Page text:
Writing out some of the background for my new novel today I realised I was inadvertently writing a ‘what if’ about my own life, or one tiny aspect of my life.
I think sometimes that’s what writers do. They use their words, their imaginations to explore different lives they might have lived. Mine is a little thing that might have been huge.
I was late for my period this month: second month in a row. Now, we’re careful. We have two beautiful children and I’m in my late thirties. My first child was born at 37 weeks, the second at 35 weeks. My pediatrician friend said that trend to premature babies could easily continue.
So, even if we wanted more children (which we don’t – only when I get occasionally broody) the risks are far too high. And I KNEW I wasn’t pregnant. I’m more likely to be menopausal, as early menopause runs in the family. But, still, you start putting two and two together and making five. I was tired, grumpy, teary and, above all, late.
The protagonist in Baby Blues & Wedding Shoes gets pregnant against the odds. These things happen. I worried.I read up about menopause at 2am on my phone. And, being me, I re-planned my future with a third child in it. I needed to be prepared, just in case. I worked out the age gap, when the third would start school. I decided it would be nice for Aaron to have a play mate when Amber starts school in September. I tried to decide whether I’d prefer a boy or a girl. I’m a writer: I wove stories.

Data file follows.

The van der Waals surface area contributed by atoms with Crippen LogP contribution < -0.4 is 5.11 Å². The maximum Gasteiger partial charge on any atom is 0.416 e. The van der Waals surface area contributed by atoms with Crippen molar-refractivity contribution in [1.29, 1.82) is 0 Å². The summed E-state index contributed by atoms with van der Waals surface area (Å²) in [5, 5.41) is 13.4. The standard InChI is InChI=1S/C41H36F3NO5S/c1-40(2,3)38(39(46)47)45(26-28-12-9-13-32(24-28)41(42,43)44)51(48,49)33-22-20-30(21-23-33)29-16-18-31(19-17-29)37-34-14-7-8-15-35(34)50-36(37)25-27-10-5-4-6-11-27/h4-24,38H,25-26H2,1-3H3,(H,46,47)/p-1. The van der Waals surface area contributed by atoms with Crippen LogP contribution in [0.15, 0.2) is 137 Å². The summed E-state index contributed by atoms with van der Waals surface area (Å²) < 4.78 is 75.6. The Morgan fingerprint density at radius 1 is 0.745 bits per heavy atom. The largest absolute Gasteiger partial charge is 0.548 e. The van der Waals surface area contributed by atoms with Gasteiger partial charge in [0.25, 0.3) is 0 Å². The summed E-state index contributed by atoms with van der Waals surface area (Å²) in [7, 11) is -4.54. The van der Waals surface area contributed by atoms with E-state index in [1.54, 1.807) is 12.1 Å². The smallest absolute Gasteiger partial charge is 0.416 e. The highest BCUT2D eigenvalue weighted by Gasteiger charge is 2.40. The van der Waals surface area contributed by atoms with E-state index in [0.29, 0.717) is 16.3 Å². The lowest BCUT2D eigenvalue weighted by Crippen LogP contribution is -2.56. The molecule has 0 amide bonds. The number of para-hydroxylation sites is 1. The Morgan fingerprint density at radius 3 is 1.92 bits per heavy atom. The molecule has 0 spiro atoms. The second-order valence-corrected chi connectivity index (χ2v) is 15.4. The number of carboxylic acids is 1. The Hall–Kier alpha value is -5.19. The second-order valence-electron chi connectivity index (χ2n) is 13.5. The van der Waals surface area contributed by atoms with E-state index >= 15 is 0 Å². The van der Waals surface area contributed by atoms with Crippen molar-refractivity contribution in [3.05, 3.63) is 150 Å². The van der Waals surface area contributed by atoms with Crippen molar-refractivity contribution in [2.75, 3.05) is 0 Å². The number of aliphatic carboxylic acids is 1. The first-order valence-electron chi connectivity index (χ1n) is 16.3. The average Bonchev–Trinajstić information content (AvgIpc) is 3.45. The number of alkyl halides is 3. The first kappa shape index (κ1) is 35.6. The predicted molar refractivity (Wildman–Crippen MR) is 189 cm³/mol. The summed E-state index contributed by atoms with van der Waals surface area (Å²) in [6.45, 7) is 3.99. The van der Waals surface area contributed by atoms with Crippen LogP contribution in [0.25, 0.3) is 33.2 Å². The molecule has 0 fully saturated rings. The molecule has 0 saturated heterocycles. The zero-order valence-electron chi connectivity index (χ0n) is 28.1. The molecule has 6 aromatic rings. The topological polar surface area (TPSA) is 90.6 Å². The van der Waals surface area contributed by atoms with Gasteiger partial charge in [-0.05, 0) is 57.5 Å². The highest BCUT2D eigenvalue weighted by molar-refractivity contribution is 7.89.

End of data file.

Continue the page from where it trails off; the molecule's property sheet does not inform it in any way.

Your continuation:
Drove hubbie nuts.
Then I decided I ought to actually get a test and part of me was actually a bit excited (damn you, breeding hormones). I didn’t need the test, as it turned out. As if just buying it was enough, I knew before I got home that it was no longer required. In a tiny way I felt as if I’d lost a baby, even though no baby existed. Because I had made the scary future so plausible.
I wasn’t going to talk about it on the blog – it seems to come under the ‘too much information’ category. Until I started writing out my character list for the new book this morning:
George: 11. Two siblings, Ben (14) and Susie (16). George suspects he wasn’t planned. His sister tells him their mother used to say ‘I’ve only got two hands’ or ‘one of each, job done’. George feels unwanted and an outsider. Susie is academic, Ben is musical. They’re close. George likes football and computer games and being lazy.
I realised, half way through writing it, that George is my imaginary third child. The things I worried about at 2am were all there: that any other children born into our family would feel left out because my two are so close in age; that Amber would remember me saying ‘one of each, job done’; that a third child would feel alienated, like my Uncle and my Mum – both the last of three kids.
The loss of my imaginary child, that hurt for a day, doesn’t hurt so much now. When I see the kids needing another play mate I do wish I had started my family earlier, so more children was a possibility. But now I can write them in to existence instead. So much cheaper and no need for cots, bottles, stretch marks, swollen ankles and endless dirty nappies. Hurrah.